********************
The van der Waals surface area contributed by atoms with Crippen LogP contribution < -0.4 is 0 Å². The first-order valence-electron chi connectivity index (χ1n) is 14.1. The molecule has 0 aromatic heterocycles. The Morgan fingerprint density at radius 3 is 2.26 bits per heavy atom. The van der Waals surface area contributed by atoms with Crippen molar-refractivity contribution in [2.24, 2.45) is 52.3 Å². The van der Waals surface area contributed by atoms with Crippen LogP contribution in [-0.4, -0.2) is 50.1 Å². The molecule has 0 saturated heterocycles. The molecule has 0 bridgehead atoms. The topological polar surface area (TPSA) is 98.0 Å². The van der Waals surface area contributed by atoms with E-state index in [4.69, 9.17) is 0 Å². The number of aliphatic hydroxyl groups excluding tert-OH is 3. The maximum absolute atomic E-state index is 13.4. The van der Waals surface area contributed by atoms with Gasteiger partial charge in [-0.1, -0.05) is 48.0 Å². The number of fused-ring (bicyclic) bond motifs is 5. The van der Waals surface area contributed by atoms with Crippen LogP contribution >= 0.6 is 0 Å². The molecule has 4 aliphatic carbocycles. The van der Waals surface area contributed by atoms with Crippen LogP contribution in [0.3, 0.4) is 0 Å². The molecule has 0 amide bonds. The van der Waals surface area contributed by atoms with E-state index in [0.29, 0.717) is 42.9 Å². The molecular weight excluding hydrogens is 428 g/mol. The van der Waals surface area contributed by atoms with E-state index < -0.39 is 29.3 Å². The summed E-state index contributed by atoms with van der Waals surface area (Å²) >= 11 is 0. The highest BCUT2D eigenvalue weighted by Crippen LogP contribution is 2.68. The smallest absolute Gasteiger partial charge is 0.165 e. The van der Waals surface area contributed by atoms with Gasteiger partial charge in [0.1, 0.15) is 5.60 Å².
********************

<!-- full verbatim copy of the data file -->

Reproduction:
The van der Waals surface area contributed by atoms with Crippen LogP contribution < -0.4 is 0 Å². The first-order valence-electron chi connectivity index (χ1n) is 14.1. The molecule has 0 aromatic heterocycles. The Morgan fingerprint density at radius 3 is 2.26 bits per heavy atom. The van der Waals surface area contributed by atoms with Crippen molar-refractivity contribution in [2.24, 2.45) is 52.3 Å². The van der Waals surface area contributed by atoms with Crippen LogP contribution in [-0.4, -0.2) is 50.1 Å². The molecule has 0 saturated heterocycles. The molecule has 0 bridgehead atoms. The topological polar surface area (TPSA) is 98.0 Å². The van der Waals surface area contributed by atoms with E-state index in [4.69, 9.17) is 0 Å². The number of aliphatic hydroxyl groups excluding tert-OH is 3. The maximum absolute atomic E-state index is 13.4. The van der Waals surface area contributed by atoms with Gasteiger partial charge in [-0.1, -0.05) is 48.0 Å². The number of fused-ring (bicyclic) bond motifs is 5. The van der Waals surface area contributed by atoms with Crippen LogP contribution >= 0.6 is 0 Å². The molecule has 4 aliphatic carbocycles. The van der Waals surface area contributed by atoms with Crippen LogP contribution in [0.3, 0.4) is 0 Å². The molecule has 0 amide bonds. The van der Waals surface area contributed by atoms with E-state index in [0.29, 0.717) is 42.9 Å². The molecular weight excluding hydrogens is 428 g/mol. The van der Waals surface area contributed by atoms with E-state index < -0.39 is 29.3 Å². The summed E-state index contributed by atoms with van der Waals surface area (Å²) >= 11 is 0. The highest BCUT2D eigenvalue weighted by Crippen LogP contribution is 2.68. The smallest absolute Gasteiger partial charge is 0.165 e. The van der Waals surface area contributed by atoms with Gasteiger partial charge in [0.1, 0.15) is 5.60 Å².